by Teddy Michel
I was a typical teenager and young adult, dismissive of any wisdom or values my family had to offer.
Despite this — or perhaps because of it — I joined the Jesuit Volunteer Corps fresh out of college.
That year of living the four core values of JVC — community, simple living, spirituality and social justice — not only enfolded me into a new family, but led to a rediscovery of my own family and the foundation they built for me. Today, both families continue to guide me, especially as I take up my call to serve as the first regional director of the newly established Northeastern Pennsylvania office of the Ignatian Volunteer Corps.
But in 1999, it took moving 2,512 miles from my family in St. Paul, Minn., to the JVC house in Anchorage, AK, for me to begin embracing my own family’s truths.
Early in my JV year, I became fast friends with a client living with HIV. We laughed together at our office’s weekly client lunch, and I enjoyed entertaining his 2-year-old son with magic tricks. Eight months into our friendship, however, he contracted an infection that had insinuated itself through his weakened immune system. He was hospitalized and could no longer take care of his apartment. So I and the lead case manager packed up a car with cleaning supplies and drove to the client’s apartment.
As we entered his apartment, I knew immediately the hundreds of hours of cleaning experience my siblings and I had garnered every Saturday morning growing up in Minnesota would be put to the test. I also remembered my dad’s admonishment whenever he saw me haphazardly cleaning on those Saturdays: “If you’re not going to do it right, then don’t do it at all.”
So I rolled up my sleeves, rediscovered my Saturday morning elbow grease, and cleaned just as hard as if my dad were standing over me, grading my level of effort.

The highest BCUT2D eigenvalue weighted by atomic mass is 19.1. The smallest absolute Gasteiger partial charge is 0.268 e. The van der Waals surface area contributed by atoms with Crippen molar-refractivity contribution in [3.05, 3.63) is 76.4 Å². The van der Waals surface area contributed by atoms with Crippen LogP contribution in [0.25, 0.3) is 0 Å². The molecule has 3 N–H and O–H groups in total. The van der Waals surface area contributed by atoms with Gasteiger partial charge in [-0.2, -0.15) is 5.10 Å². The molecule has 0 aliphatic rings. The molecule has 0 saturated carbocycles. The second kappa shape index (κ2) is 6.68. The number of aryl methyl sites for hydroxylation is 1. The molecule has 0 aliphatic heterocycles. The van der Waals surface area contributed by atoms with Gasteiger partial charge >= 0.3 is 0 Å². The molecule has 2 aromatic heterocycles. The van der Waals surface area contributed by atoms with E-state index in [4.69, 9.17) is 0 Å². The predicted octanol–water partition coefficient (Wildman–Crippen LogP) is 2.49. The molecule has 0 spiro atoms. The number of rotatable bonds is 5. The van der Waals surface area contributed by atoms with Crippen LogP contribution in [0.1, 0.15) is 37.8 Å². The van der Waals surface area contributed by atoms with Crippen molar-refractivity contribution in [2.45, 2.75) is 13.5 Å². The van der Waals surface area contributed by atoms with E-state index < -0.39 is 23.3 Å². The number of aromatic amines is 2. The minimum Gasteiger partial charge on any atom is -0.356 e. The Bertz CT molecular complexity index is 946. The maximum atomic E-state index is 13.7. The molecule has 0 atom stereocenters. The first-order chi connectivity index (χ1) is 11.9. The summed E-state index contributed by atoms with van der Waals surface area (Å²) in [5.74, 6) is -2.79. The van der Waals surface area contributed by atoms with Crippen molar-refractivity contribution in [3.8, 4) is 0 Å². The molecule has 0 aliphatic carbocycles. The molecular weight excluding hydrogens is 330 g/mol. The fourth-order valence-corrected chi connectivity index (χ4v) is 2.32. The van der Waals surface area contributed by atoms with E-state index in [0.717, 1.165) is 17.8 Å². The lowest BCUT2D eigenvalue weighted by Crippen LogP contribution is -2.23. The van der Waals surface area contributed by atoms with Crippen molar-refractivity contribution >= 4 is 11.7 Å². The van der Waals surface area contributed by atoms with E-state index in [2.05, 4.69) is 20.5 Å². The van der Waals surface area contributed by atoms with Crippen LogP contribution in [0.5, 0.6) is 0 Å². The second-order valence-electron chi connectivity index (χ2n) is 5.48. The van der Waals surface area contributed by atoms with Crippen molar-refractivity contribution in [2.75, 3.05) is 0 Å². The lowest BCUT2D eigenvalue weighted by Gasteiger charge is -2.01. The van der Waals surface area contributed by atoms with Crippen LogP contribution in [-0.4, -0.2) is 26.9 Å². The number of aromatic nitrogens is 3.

Recalling my dad’s words and the Saturday mornings with my siblings lightened my spirit. I didn’t feel frustrated, tired or discouraged as I moved from one cleaning task to the next.
More important, that simple value Dad passed on to me — to do one’s best regardless of the task — allowed me to love a friend dying in the hospital. It was a love he reciprocated when I visited him the next day.
“God Bless you, Teddy,” he said, grabbing my hand. “Thank you. God Bless you.”
I experienced another revelation of my family’s wisdom and values a few weeks later. During my first few months in Anchorage, I attended a nondenominational church. In my late teens, I had grown weary of the Catholic Church and frankly was sick and tired of people telling me what to do, when to do it, and how I should feel. So I attended the congregation in Anchorage. Once a month, a member of the church shared a testimonial. One Sunday, the pastor asked if I’d like to do it. I agreed.
The following weekend, I walked to the front of the congregation, stood in silence for a few seconds, and began to share my faith journey. It culminated in a five-minute, self-righteous barrage against the Catholic Church.
But as I walked off the stage, I heard a quiet, gentle voice in my head: “How did it come to this? How did you forget to be grateful and thankful?”
Immediately, images of my parents and grandparents flashed in my mind. And I started to remember.
I remembered my mom, who in the midst of caring for my five siblings and me, would prepare and bring meals to neighbors who were mourning a loss. I remembered the encouraging notes she left in my desk the day after parent-teacher conferences. I remembered her working the school lunch line, with one or two of my younger siblings in tow, to say hello and give me an extra dollar to buy a treat.
I remembered wanting to be just like my dad and wanting to make him happy and proud. I remembered him driving me to Saturday morning hockey practice at 6:30 a.m. and the cup of hot chocolate always waiting for me after practice. I remembered the notes he left on the driver’s seat of the car on mornings before a big high school football game.
Finally, I remembered sitting in church with my grandparents. I remembered my grandmother patting my hand and smiling as my siblings and I jockeyed for a seat closest to her. I remembered feeling a little more peaceful and a little happier leaving church after Mass.
This experience of deep remembering and the experience with my dying friend, steeped in the slow convergence of JVC’s four core values over eight months, helped me see others — especially my family — in a different light.
I rediscovered my family’s values and found they did indeed — and still do — line up with my worldview.
Teddy Michel joined the Ignatian Volunteer Corps in the spring of 2017 as the regional director of the newly established Northeastern Pennsylvania office. He served two tours with JVC and practiced law for 10 years before joining IVC.